Use of cops to implement unlawful custody orders

Judge Joel Ngugi. [Samson Wire, Standard]

The use of police officers to enforce orders in custody cases has been declared illegal.

Judge Joel Ngugi, who is based in Nakuru, said the move was illegal, cruel and unjustified and should therefore never be considered in such cases.

“There is great potential and great danger of traumatizing the innocent minors involved through the use of armed officers,” he said.

Judge Ngugi said the use of armed police officers should only be considered sparingly if the party against whom the orders are being enforced have demonstrated stubbornness and impunity.

He added that the best interests of children are crucial when deciding on cases involving minors and that the possible impact of enforcement actions must be carefully considered.

Judge Ngugi said the use of armed police should be viewed sparingly. [Courtesy]

He accused a district court of instructing police officers to enforce and ensure compliance with an order for custody of two children aged 14 and eight.

“In the circumstances of the above case, the use of police officers to enforce the interim court orders was unjustified and premature,” said Ngugi.

The court also found that the use of officers caused trauma to the minors, according to an advisory report filed in court.

Ngugi made the decision in an appeal process that sees two minors at the center of a mother-father custody battle.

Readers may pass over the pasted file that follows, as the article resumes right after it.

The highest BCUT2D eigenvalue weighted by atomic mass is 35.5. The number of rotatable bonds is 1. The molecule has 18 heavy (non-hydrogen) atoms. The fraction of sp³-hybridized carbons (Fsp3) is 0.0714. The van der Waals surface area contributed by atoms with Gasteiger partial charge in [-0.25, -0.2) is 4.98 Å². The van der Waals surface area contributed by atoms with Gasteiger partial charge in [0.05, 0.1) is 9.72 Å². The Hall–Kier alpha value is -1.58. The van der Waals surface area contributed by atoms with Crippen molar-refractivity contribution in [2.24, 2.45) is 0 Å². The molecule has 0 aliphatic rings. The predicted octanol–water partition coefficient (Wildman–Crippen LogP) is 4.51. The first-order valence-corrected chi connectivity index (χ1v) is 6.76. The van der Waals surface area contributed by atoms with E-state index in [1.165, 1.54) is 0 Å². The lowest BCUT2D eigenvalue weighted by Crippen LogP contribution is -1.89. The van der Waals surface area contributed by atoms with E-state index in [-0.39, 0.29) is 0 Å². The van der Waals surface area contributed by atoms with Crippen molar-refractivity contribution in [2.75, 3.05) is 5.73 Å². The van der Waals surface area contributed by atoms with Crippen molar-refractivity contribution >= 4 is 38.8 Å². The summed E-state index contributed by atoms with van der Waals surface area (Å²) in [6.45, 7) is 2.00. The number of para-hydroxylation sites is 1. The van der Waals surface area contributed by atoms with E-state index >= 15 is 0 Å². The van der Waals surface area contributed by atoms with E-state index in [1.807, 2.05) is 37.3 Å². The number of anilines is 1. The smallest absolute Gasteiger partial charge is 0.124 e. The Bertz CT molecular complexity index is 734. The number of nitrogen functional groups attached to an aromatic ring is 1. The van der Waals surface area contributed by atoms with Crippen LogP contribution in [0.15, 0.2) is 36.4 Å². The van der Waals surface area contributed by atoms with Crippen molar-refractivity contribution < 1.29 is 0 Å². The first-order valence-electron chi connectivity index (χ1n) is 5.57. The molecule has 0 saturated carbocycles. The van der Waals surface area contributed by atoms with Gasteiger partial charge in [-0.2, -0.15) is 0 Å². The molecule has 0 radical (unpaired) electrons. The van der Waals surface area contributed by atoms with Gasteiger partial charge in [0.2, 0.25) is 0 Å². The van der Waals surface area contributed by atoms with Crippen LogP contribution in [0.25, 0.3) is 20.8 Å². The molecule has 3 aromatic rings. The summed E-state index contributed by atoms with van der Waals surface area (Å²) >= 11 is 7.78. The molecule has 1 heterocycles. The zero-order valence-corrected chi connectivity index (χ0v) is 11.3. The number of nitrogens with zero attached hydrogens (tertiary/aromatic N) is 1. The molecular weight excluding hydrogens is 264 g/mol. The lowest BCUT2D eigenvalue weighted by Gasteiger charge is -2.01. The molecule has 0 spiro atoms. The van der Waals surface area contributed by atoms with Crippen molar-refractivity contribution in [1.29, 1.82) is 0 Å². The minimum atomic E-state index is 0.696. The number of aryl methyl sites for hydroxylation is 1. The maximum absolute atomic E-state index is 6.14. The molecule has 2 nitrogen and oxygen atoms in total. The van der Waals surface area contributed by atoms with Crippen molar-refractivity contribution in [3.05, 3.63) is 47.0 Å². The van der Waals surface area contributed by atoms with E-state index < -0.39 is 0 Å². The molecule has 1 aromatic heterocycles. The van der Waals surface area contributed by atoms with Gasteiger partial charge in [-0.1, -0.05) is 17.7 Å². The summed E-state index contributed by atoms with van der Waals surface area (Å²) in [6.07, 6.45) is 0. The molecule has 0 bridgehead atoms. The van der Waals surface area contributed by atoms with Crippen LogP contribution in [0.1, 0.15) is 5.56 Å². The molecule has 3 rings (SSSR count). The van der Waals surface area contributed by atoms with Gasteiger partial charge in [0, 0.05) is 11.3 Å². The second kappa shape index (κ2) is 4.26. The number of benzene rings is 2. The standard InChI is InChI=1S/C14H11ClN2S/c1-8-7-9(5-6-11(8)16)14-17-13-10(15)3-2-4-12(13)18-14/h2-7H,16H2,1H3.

In the case, a divorced couple – SM (woman) and AN (man) – are fighting for custody of the two minors, with each party choosing a different place of residence for the children.

SM appealed to Ngugi on September 23 after Nakuru’s chief magistrate Benjamin Limo granted AN temporary custody of the children.

She said in court that not only did she want sole custody of her children, but she also wanted to relocate them to the United States, where she believes they will have better lives.

The court found that the use of officers caused trauma to minors. [Courtesy]

In his judgment, Ngugi accused Limo of transferring custody of both children, including the young child, to the father without performing the appropriate legal analysis required by law.

“In Kenya there is a rule that custody of children is transferred to the mother at a young age. The court prematurely awarded the child to the father, ”said Ngugi.

Ngugi therefore ordered a retrial and sent the file back to the lower court for further analysis and decision based on the report on both parents.

He granted the mother temporary custody, but ordered the father to have full access to the children.

Comments are closed.